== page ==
Access: The ability, right, or permission to approach, enter, communicate with the target to exploit a vulnerability to cause an incident. Access can also be granted via a proxy.
Actor: An individual, group, organization, or nation-state whose actions may cause an incident. Actors fall into two categories depending on their intent—hostile and non-hostile. Hostile actors intend to harm or inappropriately use critical IT Sector functions and sub-functions to cause an incident, and these actors conduct deliberate actions for that result. Non-hostile actors do not intend to inappropriately use critical IT Sector functions and sub-functions to cause an incident, but their action or inaction causes one.
Actor Autonomy: The autonomy by which the actor performs their daily duties.
Capabilities: The combination of resources and access of an actor to damage, disrupt, or destroy critical IT Sector functions.
Careless: Operating in a negligent manner with wanton or reckless disregard of policies, plans, and procedures.
Confidentiality: The unauthorized disclosure of information residing on information systems that support the critical sub-function.
Consequence: The effect of an event, incident, or occurrence. For the purposes of the IT Sector Baseline Risk Assessment, the expected range of direct and indirect impacts that can occur should a threat exploit vulnerabilities in a critical function.
First-order impacts: Consequences that directly affect the critical IT Sector function.
Incident: An occurrence that actually or potentially jeopardizes the confidentiality, integrity, or availability of critical IT Sector functions and sub-functions.
Intent: The purpose of an actor’s operation (i.e., strategic objective) and the tactical outcome used to achieve that objective.
Likelihood of threat: The probability of an incident occurring. Many factors need to be considered in making this assessment ranging from the chance occurrence of a natural event to the deliberate or accidental act of an actor.
Limits: The legal and ethical codes and/or beliefs that may constrain an actor. When determining actor limits, the maximum or worst case scenario should be assumed.
Manmade Threat: Incidents that are either enabled by or caused by human beings, such as unintentional acts (e.g., inadvertent data entry) or deliberate actions.
Natural Threat: A non-manmade incident caused by biological, geological, seismic, hydrologic, or meteorological conditions or processes in the natural environment. The threat posed by natural events is dependant on the location, community infrastructure, and climate. Natural threats will be assessed using a different process than that being used to analyze manmade threats from various actors.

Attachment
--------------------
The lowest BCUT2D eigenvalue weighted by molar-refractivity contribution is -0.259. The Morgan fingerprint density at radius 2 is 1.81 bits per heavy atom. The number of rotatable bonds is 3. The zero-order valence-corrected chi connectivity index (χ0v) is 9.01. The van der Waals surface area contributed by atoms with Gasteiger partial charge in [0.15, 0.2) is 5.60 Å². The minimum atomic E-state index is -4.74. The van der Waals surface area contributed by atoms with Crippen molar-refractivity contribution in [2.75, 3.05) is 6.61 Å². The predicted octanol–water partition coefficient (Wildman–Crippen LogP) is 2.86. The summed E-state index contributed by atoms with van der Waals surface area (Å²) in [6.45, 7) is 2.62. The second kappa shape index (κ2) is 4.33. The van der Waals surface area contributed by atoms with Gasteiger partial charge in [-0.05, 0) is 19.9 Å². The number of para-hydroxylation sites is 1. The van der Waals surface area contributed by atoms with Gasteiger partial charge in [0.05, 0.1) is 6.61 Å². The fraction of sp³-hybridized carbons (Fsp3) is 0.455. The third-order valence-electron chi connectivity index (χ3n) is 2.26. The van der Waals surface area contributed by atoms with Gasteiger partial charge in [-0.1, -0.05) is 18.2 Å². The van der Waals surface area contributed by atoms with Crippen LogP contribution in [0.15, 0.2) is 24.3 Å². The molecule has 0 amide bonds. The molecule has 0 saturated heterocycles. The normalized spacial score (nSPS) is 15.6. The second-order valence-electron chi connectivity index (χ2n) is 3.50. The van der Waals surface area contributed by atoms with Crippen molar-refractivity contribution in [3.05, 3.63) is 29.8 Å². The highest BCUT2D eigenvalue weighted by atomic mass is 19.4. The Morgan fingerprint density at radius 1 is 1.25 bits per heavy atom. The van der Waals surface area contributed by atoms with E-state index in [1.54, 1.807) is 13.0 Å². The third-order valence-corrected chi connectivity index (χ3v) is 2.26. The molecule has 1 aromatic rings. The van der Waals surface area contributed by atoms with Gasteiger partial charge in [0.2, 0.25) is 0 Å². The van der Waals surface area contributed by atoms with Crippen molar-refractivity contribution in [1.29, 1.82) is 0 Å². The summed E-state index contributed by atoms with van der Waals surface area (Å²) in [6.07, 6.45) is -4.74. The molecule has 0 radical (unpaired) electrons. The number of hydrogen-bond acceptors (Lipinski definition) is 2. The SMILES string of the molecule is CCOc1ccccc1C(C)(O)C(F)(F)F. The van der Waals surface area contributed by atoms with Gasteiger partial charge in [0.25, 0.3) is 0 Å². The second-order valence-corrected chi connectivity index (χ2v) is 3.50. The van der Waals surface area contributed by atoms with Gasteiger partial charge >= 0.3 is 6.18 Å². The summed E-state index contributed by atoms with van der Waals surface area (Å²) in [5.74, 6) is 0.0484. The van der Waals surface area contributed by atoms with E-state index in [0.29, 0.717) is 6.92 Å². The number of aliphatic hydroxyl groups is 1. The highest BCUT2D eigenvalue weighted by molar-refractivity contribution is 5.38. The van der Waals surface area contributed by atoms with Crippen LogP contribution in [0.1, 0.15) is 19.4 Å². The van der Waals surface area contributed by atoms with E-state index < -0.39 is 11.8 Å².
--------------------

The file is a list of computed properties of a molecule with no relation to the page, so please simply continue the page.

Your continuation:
Policy Adherence: A determination of the attitude the actor has towards function/sub-function, corporate, organizational, or other policies.
Reckless: Operating in a negligent manner in willful or wanton disregard of policies, plans, and procedures.
Resources: The sophistication, money, people (including skill level), time, and tools that the actor uses to cause an incident.
Risk: The potential for an unwanted outcome resulting from an incident, event, or occurrence, as determined by its likelihood and the associated consequences.
Role in Function: Determine the role the actor plays within the function considering access to critical systems as well as the actors overall autonomy within the function.
Second-order impacts: Consequences that affect entities inside and outside the IT Sector that depend on the function or sub-function.
Skill level: The special training or expertise that the actor possesses and/or requires to cause an incident.
Sophistication: An actor’s ability to align, structure, integrate, innovate, and develop the necessary means to cause an incident.
Strategic Objective: What the actor hopes to accomplish by causing an incident (i.e., motivation or “why”). In the case of an accident or unintentional incident, the strategic objective will be articulated as “No stated objective/unintentional.”
Tactical Outcome: What the actor does or does not do to cause an incident.
Tactical Means: The specific action or inaction that enables the tactical outcome (i.e., how the tactical outcome is realized). These actions or inactions impact the target.
Target: The people, process, technology, or physical elements of critical IT Sector functions and/or sub-functions destroyed, incapacitated, or exploited to cause an incident.
Threat: The natural or manmade incidents (intentional or unintentional) that would be detrimental to the IT Sector.
Tools: The technology, materials, or instruments used to cause an incident.
Visibility: The extent to which an actor’s identity is hidden, either through their own actions or through other circumstances.
Vulnerability: A physical feature or operational attribute that renders an entity open to exploitation or susceptible to a given hazard.
Work Environment Stress: A measure of the stress, both physical and psychological, placed upon the actor by their work environment.